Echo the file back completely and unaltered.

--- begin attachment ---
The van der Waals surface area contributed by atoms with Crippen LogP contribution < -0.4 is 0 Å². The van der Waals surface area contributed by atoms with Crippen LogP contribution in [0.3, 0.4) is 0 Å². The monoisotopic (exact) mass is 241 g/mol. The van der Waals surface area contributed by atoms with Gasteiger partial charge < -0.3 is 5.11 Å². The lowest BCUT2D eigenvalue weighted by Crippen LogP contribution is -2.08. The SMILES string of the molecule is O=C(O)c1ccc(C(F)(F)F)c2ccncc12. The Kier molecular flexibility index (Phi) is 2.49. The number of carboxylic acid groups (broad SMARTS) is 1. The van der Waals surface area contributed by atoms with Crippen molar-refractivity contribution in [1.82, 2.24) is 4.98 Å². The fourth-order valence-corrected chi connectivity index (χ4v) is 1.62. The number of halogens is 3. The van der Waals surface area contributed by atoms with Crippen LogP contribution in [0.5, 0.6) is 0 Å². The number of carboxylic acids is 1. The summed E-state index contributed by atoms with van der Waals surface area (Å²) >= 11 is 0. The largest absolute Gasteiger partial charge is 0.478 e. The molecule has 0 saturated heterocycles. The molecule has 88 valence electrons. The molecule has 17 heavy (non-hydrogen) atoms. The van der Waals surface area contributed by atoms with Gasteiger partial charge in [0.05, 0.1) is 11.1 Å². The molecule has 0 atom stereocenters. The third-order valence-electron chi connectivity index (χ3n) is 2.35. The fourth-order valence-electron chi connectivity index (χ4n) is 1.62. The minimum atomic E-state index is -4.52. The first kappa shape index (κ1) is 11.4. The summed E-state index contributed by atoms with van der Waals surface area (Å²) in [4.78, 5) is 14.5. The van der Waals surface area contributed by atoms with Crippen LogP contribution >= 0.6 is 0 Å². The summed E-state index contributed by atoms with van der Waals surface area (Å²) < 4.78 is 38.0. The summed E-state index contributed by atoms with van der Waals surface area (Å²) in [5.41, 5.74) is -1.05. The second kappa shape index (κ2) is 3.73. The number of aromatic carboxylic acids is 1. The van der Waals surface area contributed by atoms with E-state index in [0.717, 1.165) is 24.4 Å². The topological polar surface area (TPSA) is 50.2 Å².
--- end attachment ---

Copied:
The van der Waals surface area contributed by atoms with Crippen LogP contribution < -0.4 is 0 Å². The van der Waals surface area contributed by atoms with Crippen LogP contribution in [0.3, 0.4) is 0 Å². The monoisotopic (exact) mass is 241 g/mol. The van der Waals surface area contributed by atoms with Gasteiger partial charge < -0.3 is 5.11 Å². The lowest BCUT2D eigenvalue weighted by Crippen LogP contribution is -2.08. The SMILES string of the molecule is O=C(O)c1ccc(C(F)(F)F)c2ccncc12. The Kier molecular flexibility index (Phi) is 2.49. The number of carboxylic acid groups (broad SMARTS) is 1. The van der Waals surface area contributed by atoms with Crippen molar-refractivity contribution in [1.82, 2.24) is 4.98 Å². The fourth-order valence-corrected chi connectivity index (χ4v) is 1.62. The number of halogens is 3. The van der Waals surface area contributed by atoms with Crippen LogP contribution in [0.5, 0.6) is 0 Å². The number of carboxylic acids is 1. The summed E-state index contributed by atoms with van der Waals surface area (Å²) >= 11 is 0. The largest absolute Gasteiger partial charge is 0.478 e. The molecule has 0 saturated heterocycles. The molecule has 88 valence electrons. The molecule has 17 heavy (non-hydrogen) atoms. The van der Waals surface area contributed by atoms with Gasteiger partial charge in [0.05, 0.1) is 11.1 Å². The molecule has 0 atom stereocenters. The third-order valence-electron chi connectivity index (χ3n) is 2.35. The fourth-order valence-electron chi connectivity index (χ4n) is 1.62. The minimum atomic E-state index is -4.52. The first kappa shape index (κ1) is 11.4. The summed E-state index contributed by atoms with van der Waals surface area (Å²) in [4.78, 5) is 14.5. The van der Waals surface area contributed by atoms with Crippen LogP contribution >= 0.6 is 0 Å². The summed E-state index contributed by atoms with van der Waals surface area (Å²) < 4.78 is 38.0. The summed E-state index contributed by atoms with van der Waals surface area (Å²) in [5.41, 5.74) is -1.05. The second kappa shape index (κ2) is 3.73. The number of aromatic carboxylic acids is 1. The van der Waals surface area contributed by atoms with E-state index in [0.717, 1.165) is 24.4 Å². The topological polar surface area (TPSA) is 50.2 Å².